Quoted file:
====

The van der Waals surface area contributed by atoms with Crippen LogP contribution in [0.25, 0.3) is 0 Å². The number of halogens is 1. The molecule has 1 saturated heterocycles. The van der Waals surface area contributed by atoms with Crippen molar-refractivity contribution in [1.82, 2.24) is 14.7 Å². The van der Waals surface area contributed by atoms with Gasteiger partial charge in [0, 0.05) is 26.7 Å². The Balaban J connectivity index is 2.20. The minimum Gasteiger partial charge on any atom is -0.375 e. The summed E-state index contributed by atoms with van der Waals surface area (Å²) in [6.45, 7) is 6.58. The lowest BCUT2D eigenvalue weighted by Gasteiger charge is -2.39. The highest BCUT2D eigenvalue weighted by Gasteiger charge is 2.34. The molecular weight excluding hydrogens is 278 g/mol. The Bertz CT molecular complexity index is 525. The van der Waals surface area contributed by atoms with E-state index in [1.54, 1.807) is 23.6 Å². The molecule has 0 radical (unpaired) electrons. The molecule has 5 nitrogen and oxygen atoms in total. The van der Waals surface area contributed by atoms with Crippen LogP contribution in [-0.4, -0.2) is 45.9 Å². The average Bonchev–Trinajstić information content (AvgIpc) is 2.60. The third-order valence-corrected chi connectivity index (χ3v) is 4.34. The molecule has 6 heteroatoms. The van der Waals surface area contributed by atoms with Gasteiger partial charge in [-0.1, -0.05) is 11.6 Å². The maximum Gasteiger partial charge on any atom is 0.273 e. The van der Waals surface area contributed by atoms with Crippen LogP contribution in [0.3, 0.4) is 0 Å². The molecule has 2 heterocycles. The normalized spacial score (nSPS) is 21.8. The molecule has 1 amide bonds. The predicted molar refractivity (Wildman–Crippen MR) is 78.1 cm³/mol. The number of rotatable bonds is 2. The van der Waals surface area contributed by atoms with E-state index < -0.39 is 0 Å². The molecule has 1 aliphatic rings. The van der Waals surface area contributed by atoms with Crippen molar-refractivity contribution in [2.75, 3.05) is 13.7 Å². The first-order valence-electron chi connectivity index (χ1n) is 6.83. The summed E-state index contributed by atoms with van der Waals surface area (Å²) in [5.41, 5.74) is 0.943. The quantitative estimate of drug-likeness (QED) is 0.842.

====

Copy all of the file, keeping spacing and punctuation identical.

The van der Waals surface area contributed by atoms with Crippen LogP contribution in [0.25, 0.3) is 0 Å². The number of halogens is 1. The molecule has 1 saturated heterocycles. The van der Waals surface area contributed by atoms with Crippen molar-refractivity contribution in [1.82, 2.24) is 14.7 Å². The van der Waals surface area contributed by atoms with Gasteiger partial charge in [0, 0.05) is 26.7 Å². The Balaban J connectivity index is 2.20. The minimum Gasteiger partial charge on any atom is -0.375 e. The summed E-state index contributed by atoms with van der Waals surface area (Å²) in [6.45, 7) is 6.58. The lowest BCUT2D eigenvalue weighted by Gasteiger charge is -2.39. The highest BCUT2D eigenvalue weighted by Gasteiger charge is 2.34. The molecular weight excluding hydrogens is 278 g/mol. The Bertz CT molecular complexity index is 525. The van der Waals surface area contributed by atoms with E-state index in [1.54, 1.807) is 23.6 Å². The molecule has 0 radical (unpaired) electrons. The molecule has 5 nitrogen and oxygen atoms in total. The van der Waals surface area contributed by atoms with Crippen LogP contribution in [-0.4, -0.2) is 45.9 Å². The average Bonchev–Trinajstić information content (AvgIpc) is 2.60. The third-order valence-corrected chi connectivity index (χ3v) is 4.34. The molecule has 6 heteroatoms. The van der Waals surface area contributed by atoms with Gasteiger partial charge in [-0.1, -0.05) is 11.6 Å². The maximum Gasteiger partial charge on any atom is 0.273 e. The van der Waals surface area contributed by atoms with Crippen LogP contribution in [0.3, 0.4) is 0 Å². The molecule has 2 heterocycles. The normalized spacial score (nSPS) is 21.8. The molecule has 1 amide bonds. The predicted molar refractivity (Wildman–Crippen MR) is 78.1 cm³/mol. The number of rotatable bonds is 2. The van der Waals surface area contributed by atoms with E-state index < -0.39 is 0 Å². The molecule has 1 aliphatic rings. The van der Waals surface area contributed by atoms with Crippen molar-refractivity contribution in [2.75, 3.05) is 13.7 Å². The first-order valence-electron chi connectivity index (χ1n) is 6.83. The summed E-state index contributed by atoms with van der Waals surface area (Å²) in [5.41, 5.74) is 0.943. The quantitative estimate of drug-likeness (QED) is 0.842.